Kate Upton and the Mercedes-Benz CLA car wash for the 2013 Super Bowl adEnlarge Photo
Bad news for cheerleaders at Lincoln High School in San Jose, California: the city's Environmental Services Department has thrown a wrench into the cheerleaders' plans to hold a car wash that would raise money to send the team to a national competition this spring.
The cheerleaders had been advertising their October 20 car wash for weeks via flyers and hand-held signs. The event was meant to take place in the parking lot of nearby Hoover Middle School.
But two days before the car wash, the team sent out an email to supporters saying that the event had been cancelled because the car wash violated the city's water discharge rules.
According to the San Jose Environmental Services Department, wastewater from the cheerleaders' event was going to run into storm drains, in violation of city policy. Water from those storm drains remains untreated, flowing directly into the San Francisco Bay and Delta, harming wild plants and animals along the way.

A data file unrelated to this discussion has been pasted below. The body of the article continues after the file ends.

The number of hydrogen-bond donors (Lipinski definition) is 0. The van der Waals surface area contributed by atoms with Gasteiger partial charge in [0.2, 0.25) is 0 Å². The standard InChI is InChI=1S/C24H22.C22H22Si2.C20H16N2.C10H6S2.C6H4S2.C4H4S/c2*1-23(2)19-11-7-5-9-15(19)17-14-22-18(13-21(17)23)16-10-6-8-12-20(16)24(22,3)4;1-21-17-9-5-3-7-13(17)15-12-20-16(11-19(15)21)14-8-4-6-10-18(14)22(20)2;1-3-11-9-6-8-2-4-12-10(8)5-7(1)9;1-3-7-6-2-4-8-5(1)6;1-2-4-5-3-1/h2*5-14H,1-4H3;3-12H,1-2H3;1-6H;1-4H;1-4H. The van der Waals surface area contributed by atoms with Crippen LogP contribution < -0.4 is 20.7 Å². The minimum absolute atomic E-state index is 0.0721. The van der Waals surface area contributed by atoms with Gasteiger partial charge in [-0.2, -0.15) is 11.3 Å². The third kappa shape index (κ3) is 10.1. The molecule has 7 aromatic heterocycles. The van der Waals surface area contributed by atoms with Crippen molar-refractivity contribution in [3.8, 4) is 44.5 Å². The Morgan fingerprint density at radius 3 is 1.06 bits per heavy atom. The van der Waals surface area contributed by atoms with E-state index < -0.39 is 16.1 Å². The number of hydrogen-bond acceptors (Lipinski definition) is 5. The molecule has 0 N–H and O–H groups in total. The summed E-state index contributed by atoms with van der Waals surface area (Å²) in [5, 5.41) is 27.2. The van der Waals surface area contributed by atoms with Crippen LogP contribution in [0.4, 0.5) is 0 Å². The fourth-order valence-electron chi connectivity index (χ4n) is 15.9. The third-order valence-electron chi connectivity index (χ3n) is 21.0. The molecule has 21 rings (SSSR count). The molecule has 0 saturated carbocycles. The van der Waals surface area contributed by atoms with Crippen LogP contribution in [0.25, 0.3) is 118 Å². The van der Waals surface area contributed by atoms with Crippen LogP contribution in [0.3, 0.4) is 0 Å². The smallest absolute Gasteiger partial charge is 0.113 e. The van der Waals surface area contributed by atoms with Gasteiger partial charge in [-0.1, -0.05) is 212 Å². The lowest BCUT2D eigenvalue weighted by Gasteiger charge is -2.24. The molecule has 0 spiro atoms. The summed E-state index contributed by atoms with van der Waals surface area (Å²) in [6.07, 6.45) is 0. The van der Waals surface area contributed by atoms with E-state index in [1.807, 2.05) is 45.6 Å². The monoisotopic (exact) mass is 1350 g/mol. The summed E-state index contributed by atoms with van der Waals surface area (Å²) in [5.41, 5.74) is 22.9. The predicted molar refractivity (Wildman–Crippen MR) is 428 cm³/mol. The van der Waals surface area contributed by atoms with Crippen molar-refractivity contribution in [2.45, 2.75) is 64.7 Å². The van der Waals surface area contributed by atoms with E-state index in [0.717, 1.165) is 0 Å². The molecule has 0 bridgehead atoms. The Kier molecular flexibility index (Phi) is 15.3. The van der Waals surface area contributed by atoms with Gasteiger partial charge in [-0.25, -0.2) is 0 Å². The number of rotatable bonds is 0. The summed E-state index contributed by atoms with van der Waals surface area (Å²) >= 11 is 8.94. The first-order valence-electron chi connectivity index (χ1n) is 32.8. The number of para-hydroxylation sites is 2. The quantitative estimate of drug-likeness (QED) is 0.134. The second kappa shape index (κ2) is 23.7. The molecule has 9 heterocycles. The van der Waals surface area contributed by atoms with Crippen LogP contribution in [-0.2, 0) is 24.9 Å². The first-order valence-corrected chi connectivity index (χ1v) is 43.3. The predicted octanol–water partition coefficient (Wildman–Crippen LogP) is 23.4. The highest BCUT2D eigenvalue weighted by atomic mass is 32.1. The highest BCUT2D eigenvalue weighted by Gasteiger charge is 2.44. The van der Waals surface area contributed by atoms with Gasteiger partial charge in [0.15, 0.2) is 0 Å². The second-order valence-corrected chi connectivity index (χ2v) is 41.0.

All isn't lost for the team, however. Though the cheerleaders won't be able to hold their car wash in a parking lot, they could hold it anywhere with access to a sanitary sewer system (like a professional car wash) or anywhere that's landscaped. The latter would be bad for grass and other plants in the immediate area, but the pollutants would likely be contained in the nearby soil, rather than entering the drainage basin.
Alternately, the team could shell out for a waterless car wash system, though that wouldn't come cheap: such systems start around $500, with additional costs for cleaning solution.
Interestingly, the Environmental Services Department's rules only apply to groups, not individuals, so folks washing cars in their driveways aren't affected. However, the Department encourages owners to wash their vehicles on gravel areas or lawns, or at established car washes to minimize the environmental impact.